Pay a heavy price

Smokers now pay higher prices for their nicotine cravings after retailers and convenience stores made adjustments last week following the introduction of a controversial new excise tax structure earlier this month to fight against smoking.

Authorities previously applied a 20% value tax on packs costing up to 60 baht and 40% on more expensive packs. But the new regime has raised the tax rate to 25% for packs costing up to 72 baht and to 42% for more expensive packs. They also increased the volume tax from 1.20 to 1.25 baht per cigarette.

However, experts have warned that the recent price hike may not be the best solution, as smokers will switch to cheaper alternatives, especially contraband cigarettes. Instead, comprehensive measures should be implemented to avoid the substitution effect.

Sold under the counter

“The market has been very chaotic. Shops are speculating on cigarette prices. Some are charging 70 baht for packages that originally cost 60 baht,” said Varaporn Namatra, executive director of the Thai Tobacco Trade Association.

On October 15, the Thai Tobacco Authority ordered stores to increase the prices of local cigarettes from 55 baht to 63 baht, from 60 baht to 66 baht and from 95 baht to 102 baht. They will also adjust the prices of imported cigarettes from 60 baht to 68-72 baht on November 1, but will maintain a price freeze on those costing 150 baht.

Varaporn said higher prices would increase consumer demand for cheaper products, which happened during the previous tax adjustment. Sold at 25-30 baht a packet, contraband cigarettes are smuggled from neighboring countries via land borders.

“The South is the biggest hub for illegal cigarettes. This trade is widespread in Phatthalung, Satun, Songkhla, Pattani, Yala and Narathiwat. Smokers can buy under the counter there. If you go to Hat Yai, they are available in stores with opaque glass, ”she said.

Varaporn said the tax hike is counterproductive as authorities have lost substantial income without reducing the number of smokers. In fact, cigarettes are subject to regulations globally.

“Everyone knows that smoking is unhealthy, but it’s a personal decision like drinking alcohol,” she said.

Varaporn said tobacco will never go away because other products will replace it, such as electronics and rolling your own cigarettes. Instead, authorities should educate the public about the health impacts and come up with other alternatives to nicotine.

“Cigarettes are not our main product, but they also encourage consumers to buy other items,” she said.

Use global metrics

“Cigarettes and alcohol generate profits less than societal losses. That is why they are called the sin tax and should be subject to control,” said professor emeritus Dr Prakit Vathesatogkit, chairman of the Action on Smoking and Health Foundation, which called for the application of a 35% flat tax rate.

“Otherwise, the cigarette companies will get rid of the products to escape the impact of tax hikes under the two tier system,” he said.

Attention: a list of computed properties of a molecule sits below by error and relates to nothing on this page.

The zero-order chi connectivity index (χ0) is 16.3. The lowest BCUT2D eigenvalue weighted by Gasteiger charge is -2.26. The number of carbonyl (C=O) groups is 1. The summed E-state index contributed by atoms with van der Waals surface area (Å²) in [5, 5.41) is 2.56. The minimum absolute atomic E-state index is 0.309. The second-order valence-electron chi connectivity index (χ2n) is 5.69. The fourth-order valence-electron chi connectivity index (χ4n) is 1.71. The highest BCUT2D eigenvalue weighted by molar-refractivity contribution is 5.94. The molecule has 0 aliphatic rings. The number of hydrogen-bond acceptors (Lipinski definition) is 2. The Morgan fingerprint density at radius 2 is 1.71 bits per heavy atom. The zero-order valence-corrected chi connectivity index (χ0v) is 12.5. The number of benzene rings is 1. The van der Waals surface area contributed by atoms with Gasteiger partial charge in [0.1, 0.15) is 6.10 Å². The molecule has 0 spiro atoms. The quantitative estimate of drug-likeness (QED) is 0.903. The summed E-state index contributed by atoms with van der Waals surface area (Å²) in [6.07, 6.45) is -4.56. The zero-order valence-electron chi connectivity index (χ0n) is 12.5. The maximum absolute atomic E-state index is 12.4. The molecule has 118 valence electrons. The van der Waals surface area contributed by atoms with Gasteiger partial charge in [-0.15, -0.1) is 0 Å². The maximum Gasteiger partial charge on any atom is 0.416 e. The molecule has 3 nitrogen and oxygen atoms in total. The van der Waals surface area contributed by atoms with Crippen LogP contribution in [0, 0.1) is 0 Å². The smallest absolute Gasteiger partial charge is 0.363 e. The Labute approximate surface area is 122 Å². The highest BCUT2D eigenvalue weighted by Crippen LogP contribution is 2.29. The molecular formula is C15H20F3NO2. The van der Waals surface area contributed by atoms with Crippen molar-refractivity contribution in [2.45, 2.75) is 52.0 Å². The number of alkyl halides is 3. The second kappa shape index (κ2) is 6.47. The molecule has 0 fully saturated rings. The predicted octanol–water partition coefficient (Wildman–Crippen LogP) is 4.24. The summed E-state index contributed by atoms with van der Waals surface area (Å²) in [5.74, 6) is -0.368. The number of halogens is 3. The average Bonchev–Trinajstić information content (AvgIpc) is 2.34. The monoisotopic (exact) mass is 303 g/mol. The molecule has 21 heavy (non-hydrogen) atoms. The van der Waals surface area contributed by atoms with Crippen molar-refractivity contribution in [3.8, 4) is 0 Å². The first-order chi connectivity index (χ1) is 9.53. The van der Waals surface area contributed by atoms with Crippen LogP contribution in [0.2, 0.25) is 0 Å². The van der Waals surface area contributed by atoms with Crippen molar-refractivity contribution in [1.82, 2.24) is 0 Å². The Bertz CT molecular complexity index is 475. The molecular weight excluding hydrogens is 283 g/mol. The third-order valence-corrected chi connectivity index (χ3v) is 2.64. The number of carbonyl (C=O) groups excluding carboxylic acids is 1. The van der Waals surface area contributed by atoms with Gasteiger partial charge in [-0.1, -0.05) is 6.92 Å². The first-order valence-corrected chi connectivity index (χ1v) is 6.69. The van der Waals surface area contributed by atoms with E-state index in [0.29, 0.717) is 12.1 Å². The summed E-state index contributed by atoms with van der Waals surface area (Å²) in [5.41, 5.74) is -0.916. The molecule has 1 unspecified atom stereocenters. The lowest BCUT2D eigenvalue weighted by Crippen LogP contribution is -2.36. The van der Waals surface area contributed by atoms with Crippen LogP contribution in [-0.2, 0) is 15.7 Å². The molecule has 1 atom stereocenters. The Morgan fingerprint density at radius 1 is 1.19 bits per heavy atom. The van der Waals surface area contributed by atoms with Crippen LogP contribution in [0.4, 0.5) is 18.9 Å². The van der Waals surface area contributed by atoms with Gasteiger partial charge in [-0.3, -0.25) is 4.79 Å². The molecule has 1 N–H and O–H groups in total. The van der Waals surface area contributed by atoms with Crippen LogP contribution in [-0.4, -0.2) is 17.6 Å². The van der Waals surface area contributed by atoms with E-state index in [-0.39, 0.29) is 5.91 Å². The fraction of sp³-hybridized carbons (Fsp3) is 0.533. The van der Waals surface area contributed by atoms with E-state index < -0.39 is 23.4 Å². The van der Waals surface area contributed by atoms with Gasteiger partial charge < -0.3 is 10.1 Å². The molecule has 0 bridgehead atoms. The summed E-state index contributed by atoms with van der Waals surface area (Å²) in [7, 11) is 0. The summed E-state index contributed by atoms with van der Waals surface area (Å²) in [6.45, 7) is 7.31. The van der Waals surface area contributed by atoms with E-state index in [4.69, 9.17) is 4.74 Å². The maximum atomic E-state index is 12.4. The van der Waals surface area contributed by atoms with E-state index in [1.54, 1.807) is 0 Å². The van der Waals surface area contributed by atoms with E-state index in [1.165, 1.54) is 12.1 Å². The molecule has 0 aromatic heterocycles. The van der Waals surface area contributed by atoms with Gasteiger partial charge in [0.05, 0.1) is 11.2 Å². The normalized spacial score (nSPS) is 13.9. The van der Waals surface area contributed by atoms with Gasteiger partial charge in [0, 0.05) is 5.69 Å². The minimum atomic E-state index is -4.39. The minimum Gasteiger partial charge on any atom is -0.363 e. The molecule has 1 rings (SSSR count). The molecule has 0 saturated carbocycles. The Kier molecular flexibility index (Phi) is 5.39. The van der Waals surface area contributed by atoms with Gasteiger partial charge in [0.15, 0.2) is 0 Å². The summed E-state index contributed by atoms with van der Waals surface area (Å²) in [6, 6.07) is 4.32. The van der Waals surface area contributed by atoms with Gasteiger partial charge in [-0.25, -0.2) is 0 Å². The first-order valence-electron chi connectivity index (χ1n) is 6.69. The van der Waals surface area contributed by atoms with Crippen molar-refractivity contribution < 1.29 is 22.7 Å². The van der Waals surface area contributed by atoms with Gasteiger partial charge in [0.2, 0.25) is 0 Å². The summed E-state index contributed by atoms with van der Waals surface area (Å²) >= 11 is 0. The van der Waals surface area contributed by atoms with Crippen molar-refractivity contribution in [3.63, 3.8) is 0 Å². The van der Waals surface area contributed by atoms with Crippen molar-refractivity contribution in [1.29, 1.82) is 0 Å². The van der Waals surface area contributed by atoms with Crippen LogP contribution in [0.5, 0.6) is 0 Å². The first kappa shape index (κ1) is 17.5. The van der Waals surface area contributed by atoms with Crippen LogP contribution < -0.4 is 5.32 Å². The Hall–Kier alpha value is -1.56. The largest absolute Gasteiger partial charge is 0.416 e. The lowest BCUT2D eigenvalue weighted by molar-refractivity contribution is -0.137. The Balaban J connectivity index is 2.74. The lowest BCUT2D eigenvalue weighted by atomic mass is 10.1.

Critics have pointed out that the previous tax readjustment ended in failure. Panuphol Rattanakanjanapatra, the governor of the Tobacco Authority of Thailand, said his annual profits had increased from more than 9 billion baht to 1 billion baht. Today, she is developing a hemp business to help around half a million tobacco farmers.

It also lost a substantial market share to a foreign cigarette company. After the new program was put in place, a tobacco giant raised and lowered retail prices. For example, he ditched one of his mid-priced packs to compete with local products.

Dr Prakit said the net cost of each package is only five baht, but the rest is taxes and profits for retailers and businesses.

“If they want a high market share, they will charge lower prices. In the past, the tax was 70% of the retail price. Packs costing 60 baht were taxed at 45 baht,” he said. he declares.

The doctor-turned-full-time activist said all types of cigarettes should be priced the same to deter smokers from looking for cheaper alternatives, but the government has not fully increased taxes on rollies as they are considered to be local products for low-income people.

“They are sold at 12 baht but taxed at only 2 baht. The substitution effect is our weakness which undermines anti-smoking campaigns,” he said.

After all, the new two-speed system deserves attention. Dr Prakit said studies show that an increase in the price of cigarettes by 10% will reduce the smoking rate by 4% on average. Higher income people will not quit, but middle and lower income people will smoke less.

“Taxation can help us achieve the goal of reducing the smoking rate to 15% by 2025. It is the most important tool of all. If taxation doesn’t work, we won’t achieve our goal, but even if it works, we may or may not achieve it, depending on whether or not the cigarette manufacturers engage in countermeasures, ”he said. he declares.

The target is in line with the World Health Organization. The National Statistics Office found that the smoking rate among people over the age of 15 (57 million) currently stands at 17.4% (9.9 million), compared to 19.1% (10, 7 million) in 2017, but the death rate is increasing.

“Smokers are getting older. About 70,000 have already died this year. Of these, more than 9,000 are passive smokers,” he said.

Although the consumption of cigarettes is a personal choice, governments are allowed to regulate consumption. When asked why countries don’t ban tobacco products, he said it would increase demand for contraband items. Instead, they ratified the WHO Framework Convention on Tobacco Control.

“The measures include taxation, banning cigarette advertising and smoking in public, support for alternatives to tobacco growing, treating smokers and controlling contraband cigarettes. All can help reduce the risk of smoking. smoking, ”he said.

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